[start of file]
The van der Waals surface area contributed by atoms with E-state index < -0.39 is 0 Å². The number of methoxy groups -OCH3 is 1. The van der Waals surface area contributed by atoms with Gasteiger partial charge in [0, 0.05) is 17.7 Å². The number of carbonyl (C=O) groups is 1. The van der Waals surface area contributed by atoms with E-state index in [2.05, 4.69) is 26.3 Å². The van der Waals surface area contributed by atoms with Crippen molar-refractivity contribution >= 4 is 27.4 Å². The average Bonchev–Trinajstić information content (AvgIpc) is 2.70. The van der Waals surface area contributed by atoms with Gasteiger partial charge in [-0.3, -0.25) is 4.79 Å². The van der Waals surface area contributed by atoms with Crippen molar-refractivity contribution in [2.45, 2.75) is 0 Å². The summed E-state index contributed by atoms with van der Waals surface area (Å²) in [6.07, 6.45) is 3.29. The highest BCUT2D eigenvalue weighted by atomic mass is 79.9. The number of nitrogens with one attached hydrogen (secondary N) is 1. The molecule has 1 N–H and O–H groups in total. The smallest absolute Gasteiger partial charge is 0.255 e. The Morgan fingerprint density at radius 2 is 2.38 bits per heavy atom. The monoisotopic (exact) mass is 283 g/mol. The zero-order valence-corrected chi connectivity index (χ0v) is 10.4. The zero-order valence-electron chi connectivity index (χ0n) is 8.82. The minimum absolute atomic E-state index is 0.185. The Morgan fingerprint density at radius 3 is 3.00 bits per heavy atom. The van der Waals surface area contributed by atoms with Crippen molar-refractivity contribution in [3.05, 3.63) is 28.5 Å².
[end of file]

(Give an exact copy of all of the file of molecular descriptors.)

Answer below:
The van der Waals surface area contributed by atoms with E-state index < -0.39 is 0 Å². The number of methoxy groups -OCH3 is 1. The van der Waals surface area contributed by atoms with Gasteiger partial charge in [0, 0.05) is 17.7 Å². The number of carbonyl (C=O) groups is 1. The van der Waals surface area contributed by atoms with E-state index in [2.05, 4.69) is 26.3 Å². The van der Waals surface area contributed by atoms with Crippen molar-refractivity contribution >= 4 is 27.4 Å². The average Bonchev–Trinajstić information content (AvgIpc) is 2.70. The van der Waals surface area contributed by atoms with Gasteiger partial charge in [-0.3, -0.25) is 4.79 Å². The van der Waals surface area contributed by atoms with Crippen molar-refractivity contribution in [2.45, 2.75) is 0 Å². The summed E-state index contributed by atoms with van der Waals surface area (Å²) in [6.07, 6.45) is 3.29. The highest BCUT2D eigenvalue weighted by atomic mass is 79.9. The number of nitrogens with one attached hydrogen (secondary N) is 1. The molecule has 1 N–H and O–H groups in total. The smallest absolute Gasteiger partial charge is 0.255 e. The Morgan fingerprint density at radius 2 is 2.38 bits per heavy atom. The monoisotopic (exact) mass is 283 g/mol. The zero-order valence-corrected chi connectivity index (χ0v) is 10.4. The zero-order valence-electron chi connectivity index (χ0n) is 8.82. The minimum absolute atomic E-state index is 0.185. The Morgan fingerprint density at radius 3 is 3.00 bits per heavy atom. The van der Waals surface area contributed by atoms with Crippen molar-refractivity contribution in [3.05, 3.63) is 28.5 Å².